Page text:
Value Of Home Training On Synthetic Ice
Value Of Home Training On Synthetic Ice
If you want to become a better hockey player, there’s only so much you can do without skates. At some point, all the cardio and strength training in the world won’t help. You’ll need to work on the skills you need for playing the game, and whacking a plastic puck or a street hockey ball off the garage door won’t cut it.
Hockey players need ice. Unfortunately, not all players have unfettered access to ice time at the local rink, and few if any live in climates that provide year-round or nearly year-round outdoor ice. Synthetic ice has become a real solution for players who need something to skate on when the real thing isn’t available.
Fortunately, fake ice has made leaps and bounds beyond earlier efforts to replicate frozen water. The Glaciarium, which opened in London in 1844, never caught on because the public couldn’t handle the smell of a skating surface concocted of a mixture of salts, copper sulfate and lard. And the first synthetic skating surfaces, which arrived in the 1960s, stunk in another way — being no slicker than the plastic cutting board in your kitchen and dulling blades far quicker.
Such problems have largely been alleviated with newer products, which feature gliding characteristics closer to real ice. They also can provide reasonably satisfying practice stops and can last for years.
Real Benefits of Fake Ice
Here are some of the reasons why you should consider training on synthetic ice:
• It takes more effort. Even though some synthetic ice products have closed the gap considerably, none of them is as smooth as ice. So, there’s more friction against skate blades, and skating requires more exertion. Like a weighted ring on a bat in the on-deck circle makes a baseball player’s swing feel quicker once the doughnut is gone, hockey players will feel faster with less exertion on real ice.
• It provides “ice” time. With a real puck, from atop skates, you can work on your skills in more authentic ways than are possible in gym shoes or with a street hockey ball on roller blades. Stick-handling, shooting and virtually all skating maneuvers — from hockey stops to backward crossovers — can be performed on high-end synthetic surfaces.
• It’s always there. Breakthroughs can come at strange moments. Formal practice is seldom the time to experiment with technique or a new move. Having the freedom of a private environment allows you to indulge your hockey imagination, to risk failure and test your limits — not to mention get hundreds and even thousands more reps.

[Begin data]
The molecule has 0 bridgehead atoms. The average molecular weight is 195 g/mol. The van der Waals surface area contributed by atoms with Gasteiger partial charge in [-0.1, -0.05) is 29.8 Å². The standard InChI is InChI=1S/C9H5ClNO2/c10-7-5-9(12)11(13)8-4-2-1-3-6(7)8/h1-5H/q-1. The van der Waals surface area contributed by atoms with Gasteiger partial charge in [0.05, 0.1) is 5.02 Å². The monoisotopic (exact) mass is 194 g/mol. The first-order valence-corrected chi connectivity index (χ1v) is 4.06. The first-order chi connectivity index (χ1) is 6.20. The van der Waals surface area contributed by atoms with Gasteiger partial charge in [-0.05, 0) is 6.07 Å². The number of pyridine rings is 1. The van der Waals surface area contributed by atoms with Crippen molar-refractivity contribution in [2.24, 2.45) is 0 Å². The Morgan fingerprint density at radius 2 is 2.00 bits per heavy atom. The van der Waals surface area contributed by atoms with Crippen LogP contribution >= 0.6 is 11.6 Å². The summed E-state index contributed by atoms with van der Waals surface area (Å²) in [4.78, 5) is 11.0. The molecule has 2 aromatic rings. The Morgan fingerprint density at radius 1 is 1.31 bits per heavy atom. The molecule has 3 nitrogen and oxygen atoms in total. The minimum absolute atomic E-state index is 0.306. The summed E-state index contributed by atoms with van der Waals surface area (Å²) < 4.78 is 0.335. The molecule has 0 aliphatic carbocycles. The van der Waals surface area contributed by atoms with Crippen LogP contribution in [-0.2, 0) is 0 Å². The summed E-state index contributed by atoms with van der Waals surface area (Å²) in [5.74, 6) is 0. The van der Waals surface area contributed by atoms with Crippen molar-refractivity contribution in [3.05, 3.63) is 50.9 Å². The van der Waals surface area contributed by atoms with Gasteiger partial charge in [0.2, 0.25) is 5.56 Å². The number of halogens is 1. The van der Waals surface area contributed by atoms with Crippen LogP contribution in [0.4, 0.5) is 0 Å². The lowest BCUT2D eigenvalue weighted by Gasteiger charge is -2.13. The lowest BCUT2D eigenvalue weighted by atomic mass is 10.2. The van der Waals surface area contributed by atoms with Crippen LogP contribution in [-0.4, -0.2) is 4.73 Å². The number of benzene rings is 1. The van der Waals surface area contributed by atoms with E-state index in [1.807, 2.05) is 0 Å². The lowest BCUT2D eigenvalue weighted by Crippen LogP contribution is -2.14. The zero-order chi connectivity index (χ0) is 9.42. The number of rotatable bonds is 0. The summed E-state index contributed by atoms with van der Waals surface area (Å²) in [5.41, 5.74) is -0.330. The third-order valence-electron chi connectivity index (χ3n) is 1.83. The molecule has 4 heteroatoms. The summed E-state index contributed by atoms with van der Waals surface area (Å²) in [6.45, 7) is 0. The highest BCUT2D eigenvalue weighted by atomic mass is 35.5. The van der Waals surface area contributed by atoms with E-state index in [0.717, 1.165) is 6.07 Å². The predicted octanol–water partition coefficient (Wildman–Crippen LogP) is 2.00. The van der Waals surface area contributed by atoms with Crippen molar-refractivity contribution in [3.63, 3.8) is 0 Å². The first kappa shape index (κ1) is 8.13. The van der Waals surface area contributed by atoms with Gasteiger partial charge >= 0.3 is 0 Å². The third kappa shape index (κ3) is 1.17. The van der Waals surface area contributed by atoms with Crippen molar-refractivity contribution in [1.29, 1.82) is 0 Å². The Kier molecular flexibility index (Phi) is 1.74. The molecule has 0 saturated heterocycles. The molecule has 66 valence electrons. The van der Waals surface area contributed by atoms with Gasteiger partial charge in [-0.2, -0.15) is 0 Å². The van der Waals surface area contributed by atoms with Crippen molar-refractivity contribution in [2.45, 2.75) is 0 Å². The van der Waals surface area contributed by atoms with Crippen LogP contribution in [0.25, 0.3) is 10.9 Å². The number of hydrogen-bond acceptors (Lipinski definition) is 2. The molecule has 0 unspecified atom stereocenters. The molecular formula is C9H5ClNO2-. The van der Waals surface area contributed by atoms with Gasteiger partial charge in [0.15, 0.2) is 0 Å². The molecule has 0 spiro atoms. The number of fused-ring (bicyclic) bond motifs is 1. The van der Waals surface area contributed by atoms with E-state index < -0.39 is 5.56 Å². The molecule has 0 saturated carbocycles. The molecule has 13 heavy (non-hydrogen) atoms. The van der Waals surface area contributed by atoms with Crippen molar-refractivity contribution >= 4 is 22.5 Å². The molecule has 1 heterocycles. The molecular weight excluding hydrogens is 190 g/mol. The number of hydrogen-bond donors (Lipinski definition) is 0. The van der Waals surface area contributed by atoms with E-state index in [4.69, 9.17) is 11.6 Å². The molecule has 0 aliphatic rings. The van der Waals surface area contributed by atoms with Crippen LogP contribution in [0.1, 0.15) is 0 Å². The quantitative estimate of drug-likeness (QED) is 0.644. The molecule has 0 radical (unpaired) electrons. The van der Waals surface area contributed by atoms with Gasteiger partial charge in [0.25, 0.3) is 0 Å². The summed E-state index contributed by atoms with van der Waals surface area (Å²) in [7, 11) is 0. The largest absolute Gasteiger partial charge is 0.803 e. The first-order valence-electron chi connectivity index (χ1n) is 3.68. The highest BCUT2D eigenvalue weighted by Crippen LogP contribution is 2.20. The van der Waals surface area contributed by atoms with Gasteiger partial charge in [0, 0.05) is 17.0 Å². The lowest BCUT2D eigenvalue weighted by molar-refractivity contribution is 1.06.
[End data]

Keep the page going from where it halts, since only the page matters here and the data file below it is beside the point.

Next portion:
Prior to the 2017-18 season, the Toronto Maple Leafs installed a synthetic ice “shooting range” replicating a 60-foot zone from the blue line next to their Mastercard Centre Rink.
Among the many current NHL players to install synthetic ice for home use is Tampa Bay’s Nikita Kucherov. In the summer of 2017, he covered the floor of the two-car garage at his home in the Tampa, Florida area.
“I get bored,” Kucherov told NHL.com. “I’ll go there for 20 minutes, 40 minutes, a couple times a day. There’s not much to do in the summer, so … ”
So Kucherov went out and put up his first 100-point season.
How Much Would It Cost?
Manufacturers differ, but let’s say you want to cover a roughly 10-foot-by-20-foot space, or 200 square feet, in your basement with a skateable surface. Here’s one way to go about it:
Should You Go Faux?
Most new synthetic ice products are easy to install, require no application of liquids or sprays to enhance glide, are maintained mostly by an occasional vacuuming or mopping, aren’t anywhere near as tough on skate blades as their predecessors were, and they last years. If you have space — a corner of the basement, a garage, a patio — a synthetic ice surface is truly a home-ice advantage.
Author bio: AJ Lee is Marketing Coordinator for Pro Stock Hockey, an online resource for pro stock hockey equipment. He was born and raised in the southwest suburbs of Chicago, and has been a huge Blackhawks fan his entire life. AJ picked up his first hockey stick at age 3, and hasn’t put it down yet.